While we shop, cook, and hang holiday lights, scammers are busy looking for their next targets. The Better Business Bureau has issued a list of scams to be on the lookout for during the holiday season and tips on how to keep yourself from being the next victim. Keep your holidays safe and jolly by not falling for these follies!
1. Online Shopping: Most stores have switched to chip reading credit card machines to reduce the risk of fraud and skimming. However, scammers are now focusing their efforts online. To protect yourself and your money, financial experts recommend using a credit card instead of a debit card when making online purchases.
2. Look-Alike Websites: It’s very easy for scammers to mimic real websites. Look for the HTTPS and lock symbol at the top of the webpage; the “s” stands for secure. Also, look at the spelling of the web address. It is extremely easy for tricksters to change or add an extra letter to make it look legitimate.
3. Fake Shipping Notifications: This scam is used with different techniques. You may receive an email with attachments or links that could download malware to your computer to steal your personal information. You could also receive a nondescript postcard where you are instructed to call the number on the card which could lead to you revealing private information and/or when the house is vacant. Don’t fall for it!
4. Phony Charities: Scammers like to take advantage of the holiday spirit by using fake charity solicitations in your email, by phone, and on social media sites. You can verify charities at give.org or givingmatters.civicore.com.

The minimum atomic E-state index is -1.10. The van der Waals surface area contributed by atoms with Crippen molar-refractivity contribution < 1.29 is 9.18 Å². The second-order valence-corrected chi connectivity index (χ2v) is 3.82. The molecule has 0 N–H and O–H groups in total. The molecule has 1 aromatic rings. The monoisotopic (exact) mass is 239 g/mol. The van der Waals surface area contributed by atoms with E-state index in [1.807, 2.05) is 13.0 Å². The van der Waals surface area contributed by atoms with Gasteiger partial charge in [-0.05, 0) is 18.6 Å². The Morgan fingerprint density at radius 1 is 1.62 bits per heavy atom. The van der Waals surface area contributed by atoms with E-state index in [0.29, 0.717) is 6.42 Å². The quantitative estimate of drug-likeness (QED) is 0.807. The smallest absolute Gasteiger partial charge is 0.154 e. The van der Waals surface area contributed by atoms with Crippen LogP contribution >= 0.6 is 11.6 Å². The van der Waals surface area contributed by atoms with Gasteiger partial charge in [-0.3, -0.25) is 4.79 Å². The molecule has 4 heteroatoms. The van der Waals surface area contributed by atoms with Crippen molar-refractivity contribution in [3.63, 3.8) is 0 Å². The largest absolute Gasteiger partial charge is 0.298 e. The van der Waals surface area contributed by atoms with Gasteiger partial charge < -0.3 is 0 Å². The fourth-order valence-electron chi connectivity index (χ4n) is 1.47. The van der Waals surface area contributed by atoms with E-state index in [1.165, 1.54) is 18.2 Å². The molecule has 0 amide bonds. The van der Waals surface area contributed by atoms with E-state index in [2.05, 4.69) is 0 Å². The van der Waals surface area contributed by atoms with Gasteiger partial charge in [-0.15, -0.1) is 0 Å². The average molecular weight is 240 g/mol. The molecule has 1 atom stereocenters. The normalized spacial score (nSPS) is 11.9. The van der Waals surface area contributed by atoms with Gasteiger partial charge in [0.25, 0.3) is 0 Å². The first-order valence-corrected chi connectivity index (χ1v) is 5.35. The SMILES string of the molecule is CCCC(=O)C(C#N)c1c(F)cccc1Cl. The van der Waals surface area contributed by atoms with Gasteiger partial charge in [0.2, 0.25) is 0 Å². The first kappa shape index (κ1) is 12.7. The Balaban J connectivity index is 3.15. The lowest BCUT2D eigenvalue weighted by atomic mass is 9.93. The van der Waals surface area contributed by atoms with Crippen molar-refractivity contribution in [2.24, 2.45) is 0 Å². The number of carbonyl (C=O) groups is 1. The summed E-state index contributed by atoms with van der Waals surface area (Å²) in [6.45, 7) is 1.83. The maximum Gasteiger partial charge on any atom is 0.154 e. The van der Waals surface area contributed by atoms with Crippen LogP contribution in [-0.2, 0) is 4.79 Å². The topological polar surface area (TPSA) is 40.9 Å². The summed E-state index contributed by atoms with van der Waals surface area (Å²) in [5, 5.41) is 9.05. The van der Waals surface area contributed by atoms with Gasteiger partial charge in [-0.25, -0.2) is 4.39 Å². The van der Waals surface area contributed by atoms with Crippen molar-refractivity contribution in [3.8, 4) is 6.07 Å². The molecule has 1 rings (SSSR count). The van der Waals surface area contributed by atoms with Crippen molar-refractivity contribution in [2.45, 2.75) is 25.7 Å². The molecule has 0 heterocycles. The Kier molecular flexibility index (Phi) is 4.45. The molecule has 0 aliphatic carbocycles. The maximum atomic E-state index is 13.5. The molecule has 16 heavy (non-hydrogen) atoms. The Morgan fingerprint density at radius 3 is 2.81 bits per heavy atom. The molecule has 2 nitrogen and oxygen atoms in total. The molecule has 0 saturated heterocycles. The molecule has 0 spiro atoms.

5. Temporary Holiday Jobs: A lot of companies need additional help during the holidays. Steer clear of job postings that ask you to share personal information or pay for job leads.
6. Emergency Scams: Be extremely skeptical if you receive a call from a “relative” saying they have been arrested, kidnapped, or hospitalized while traveling. Never send money unless you can verify the information with another family member first.
7. Letters from Santa: There are several reputable companies that offer personalized letters from Santa Claus; however, scammers like to use this as a way to obtain personal and financial information from parents and grandparents.
8. Unusual Forms of Payment: Be wary of anyone asking for prepaid debit cards, gift cards, wire transfers, etc. as a form of payment. These transactions cannot be traced or refunded.
9. Travel Scams: Use caution when searching for travel bargains. Remember, if it sounds too good to be true, it probably is.
10. Social Media Gift Exchange: It sounds fun to purchase one gift and receive so much more in return; however, this holiday “fun” is actually a pyramid scheme, which is illegal.
11. Gift Card Scams: Gift cards are always a great idea for the holidays. Just remember to be vigilant. Avoid gift cards displayed in the open. If you choose one that is in a package, inspect the package or open it in front of the cashier to ensure it has not been replaced it with a phony. Keep your receipt and register the card online with a new PIN (if possible).
12. Online Pet Shopping: During the holidays a lot of people look for the perfect gift which could be a pet. Be skeptical of online pet sales. You might receive a pet from a “puppy mill” which could increase the likelihood of poor health, or you may receive nothing at all.
Source: Better Business Bureau. This content brought to you in partnership with AgeWell Middle Tennessee. AgeWell Middle Tennessee champions informed and positive aging and serves as the area’s catalyst for collaborative solutions. Visit their website to learn more about the work they are doing and how you can get involved.